Wednesday, December 26, 2012

LIZ SMITH: Boxing Day Thoughts

by Liz Smith

“ONCE described as the perfect example of Victorian trickle-down magnanimity, Boxing Day has long been the day when gratitude is shown to those who have provided service throughout the year.”  

So says the “Schott’s Original Miscellany.” Boxing Day is celebrated as a national holiday in the United Kingdom, Ireland and Canada. Why? Because it is also known as the Feast of St. Stephen, after the first Christian martyr. Queen Victoria loved Boxing Day and more or less endorsed it.
What has happened to Boxing Day? Well, some say it made English-speaking people greedy and feeling that they don’t get enough goodies before and during Christmas, so they expect extras on Boxing Day.

In the U.S. I fully expect that servants, helpers, employees, aides and just plain people doing good things might revolt if their gifts were pushed off to the day after Christmas. The new Boxing Day sport is “shopping.” It is also a big day for sports events when people are coming down off of Christmas.  Why was it so named? Because a Christmas gift in English speaking countries was always called a “Christmas Box” from “servant” to “master.”
Boxing Day might have even started back in the Middle Ages, but the English began finding it onerous to be accosted by strangers in the street with their hands out. After this, public gentility and gratitude seems to have ended and retreated into privacy.  Now it’s pretty much just a name to toss on the day after Christmas.

During this time of disillusion, the one thing that did last was Bach’s Christmas Oratorio. Composed from 1734-5 it is based on texts by Picander, taking the form of the days between Christmas and the Feast of the Epiphany on the 6th of January.

With the New Year approaching, don’t you anticipate having to sing “Auld Lang Syne,” which was written by Robert Burns?

Robert Burns (1759 – 1796), from "The Poetry of Burns," 1896.
Why not memorize it the way he wrote it?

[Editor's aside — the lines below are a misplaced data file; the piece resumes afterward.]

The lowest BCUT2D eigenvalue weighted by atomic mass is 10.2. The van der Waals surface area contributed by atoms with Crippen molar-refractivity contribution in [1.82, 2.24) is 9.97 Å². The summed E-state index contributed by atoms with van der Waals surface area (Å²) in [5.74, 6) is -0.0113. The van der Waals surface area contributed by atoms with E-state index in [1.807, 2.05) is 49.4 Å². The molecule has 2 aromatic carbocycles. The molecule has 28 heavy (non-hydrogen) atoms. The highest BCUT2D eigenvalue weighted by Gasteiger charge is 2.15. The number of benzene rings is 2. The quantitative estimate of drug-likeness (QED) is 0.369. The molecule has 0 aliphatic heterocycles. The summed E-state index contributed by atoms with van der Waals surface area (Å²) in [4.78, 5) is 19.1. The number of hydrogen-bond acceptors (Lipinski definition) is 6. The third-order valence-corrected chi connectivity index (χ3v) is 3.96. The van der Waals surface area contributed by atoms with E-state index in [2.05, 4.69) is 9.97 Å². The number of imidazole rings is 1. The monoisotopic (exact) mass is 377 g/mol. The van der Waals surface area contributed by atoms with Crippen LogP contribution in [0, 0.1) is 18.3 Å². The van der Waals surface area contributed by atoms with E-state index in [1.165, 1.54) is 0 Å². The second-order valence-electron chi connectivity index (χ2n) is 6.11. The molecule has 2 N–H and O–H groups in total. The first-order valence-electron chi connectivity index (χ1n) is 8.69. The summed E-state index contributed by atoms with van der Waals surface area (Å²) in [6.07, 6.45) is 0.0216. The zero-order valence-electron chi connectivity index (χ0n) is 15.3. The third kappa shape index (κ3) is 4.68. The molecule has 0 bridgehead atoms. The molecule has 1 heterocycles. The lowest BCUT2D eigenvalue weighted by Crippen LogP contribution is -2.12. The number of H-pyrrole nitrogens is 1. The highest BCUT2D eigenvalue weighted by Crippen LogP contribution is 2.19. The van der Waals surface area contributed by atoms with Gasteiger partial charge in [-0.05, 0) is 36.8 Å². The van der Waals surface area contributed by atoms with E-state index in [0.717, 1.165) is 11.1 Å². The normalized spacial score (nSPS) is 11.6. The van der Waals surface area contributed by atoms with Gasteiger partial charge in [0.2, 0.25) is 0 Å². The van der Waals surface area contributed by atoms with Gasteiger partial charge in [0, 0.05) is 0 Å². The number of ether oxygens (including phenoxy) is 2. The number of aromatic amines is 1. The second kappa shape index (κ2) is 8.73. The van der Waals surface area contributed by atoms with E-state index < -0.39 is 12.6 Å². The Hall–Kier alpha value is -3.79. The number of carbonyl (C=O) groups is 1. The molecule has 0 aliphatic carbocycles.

Should auld acquaintance be forgot,
And never brought to mind?
Should auld acquaintance be forgot,
And auld lang syne?

For auld lang syne, my dear
For auld lang syne.
We’ll tak a cup o’kindness yet
For auld lang syne.

And surely, ye’ll be your pint
And surely I’ll be mine!
And we’ll tak a cup of kindness
Yet, for auld lang syne.
(You’ll buy your pint, I’ll buy mine
and we’ll drink together.)

We twa hae run about the braes,
And pou’d the gowans fine.
(We two have run about the hills,
pulling daisies)

But we’ve wander’d mony a
Fitt, sin auld lang syne.
(We’ve wandered long distances
since old times.)

We twa hae paidl’d in the burn,
frae morning sun till dine.
(We’ve paddled in the brook,
from morning until night)

But seas between us braid hae
Roar’d, sin auld lang syne.
(But we’ve been separated by
oceans since old times)

And there’s a hand, my
Trusty fiere, and gie’s
A hand o’thine,
And we’ll tak a right gude-willie-
waught, for auld lang syne.
(Let’s join hands, my friend,
and we’drink together.)  

This is all from Scotsman Capital Management at 150 East 52 Street, NYC 10022.   The American Scottish Foundation often salutes Robert Burns at the University Club. 

There is another song from this troop titled “To a Haggis,” but I will spare you that.

Contact Liz Smith here.

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